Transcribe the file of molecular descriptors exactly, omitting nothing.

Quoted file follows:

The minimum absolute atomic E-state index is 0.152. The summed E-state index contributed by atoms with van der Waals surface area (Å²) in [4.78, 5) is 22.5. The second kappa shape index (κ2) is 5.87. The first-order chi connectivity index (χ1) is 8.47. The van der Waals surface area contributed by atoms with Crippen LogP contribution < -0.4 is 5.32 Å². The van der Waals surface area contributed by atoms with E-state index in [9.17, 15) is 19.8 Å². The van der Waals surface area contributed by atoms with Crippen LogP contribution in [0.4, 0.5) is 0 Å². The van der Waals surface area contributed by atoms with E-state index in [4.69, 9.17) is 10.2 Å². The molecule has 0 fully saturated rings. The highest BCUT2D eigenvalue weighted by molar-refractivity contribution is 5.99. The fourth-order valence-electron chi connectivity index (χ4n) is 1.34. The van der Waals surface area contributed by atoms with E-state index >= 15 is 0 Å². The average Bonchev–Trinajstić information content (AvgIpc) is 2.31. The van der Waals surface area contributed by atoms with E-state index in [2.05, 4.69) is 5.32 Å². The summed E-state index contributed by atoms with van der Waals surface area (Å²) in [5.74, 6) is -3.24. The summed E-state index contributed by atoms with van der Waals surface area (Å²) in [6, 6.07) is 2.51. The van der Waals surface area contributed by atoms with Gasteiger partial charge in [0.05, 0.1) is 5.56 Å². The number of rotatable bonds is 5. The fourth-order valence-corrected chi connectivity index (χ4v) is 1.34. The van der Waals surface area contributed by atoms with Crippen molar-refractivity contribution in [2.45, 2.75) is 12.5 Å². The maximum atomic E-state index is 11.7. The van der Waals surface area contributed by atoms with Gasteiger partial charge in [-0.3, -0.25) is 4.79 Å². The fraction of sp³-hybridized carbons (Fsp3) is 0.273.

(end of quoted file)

The minimum absolute atomic E-state index is 0.152. The summed E-state index contributed by atoms with van der Waals surface area (Å²) in [4.78, 5) is 22.5. The second kappa shape index (κ2) is 5.87. The first-order chi connectivity index (χ1) is 8.47. The van der Waals surface area contributed by atoms with Crippen LogP contribution < -0.4 is 5.32 Å². The van der Waals surface area contributed by atoms with E-state index in [9.17, 15) is 19.8 Å². The van der Waals surface area contributed by atoms with Crippen LogP contribution in [0.4, 0.5) is 0 Å². The van der Waals surface area contributed by atoms with E-state index in [4.69, 9.17) is 10.2 Å². The molecule has 0 fully saturated rings. The highest BCUT2D eigenvalue weighted by molar-refractivity contribution is 5.99. The fourth-order valence-electron chi connectivity index (χ4n) is 1.34. The van der Waals surface area contributed by atoms with E-state index >= 15 is 0 Å². The average Bonchev–Trinajstić information content (AvgIpc) is 2.31. The van der Waals surface area contributed by atoms with E-state index in [2.05, 4.69) is 5.32 Å². The summed E-state index contributed by atoms with van der Waals surface area (Å²) in [5.74, 6) is -3.24. The summed E-state index contributed by atoms with van der Waals surface area (Å²) in [6, 6.07) is 2.51. The van der Waals surface area contributed by atoms with Gasteiger partial charge in [0.05, 0.1) is 5.56 Å². The number of rotatable bonds is 5. The fourth-order valence-corrected chi connectivity index (χ4v) is 1.34. The van der Waals surface area contributed by atoms with Crippen molar-refractivity contribution in [2.45, 2.75) is 12.5 Å². The maximum atomic E-state index is 11.7. The van der Waals surface area contributed by atoms with Gasteiger partial charge in [-0.3, -0.25) is 4.79 Å². The fraction of sp³-hybridized carbons (Fsp3) is 0.273.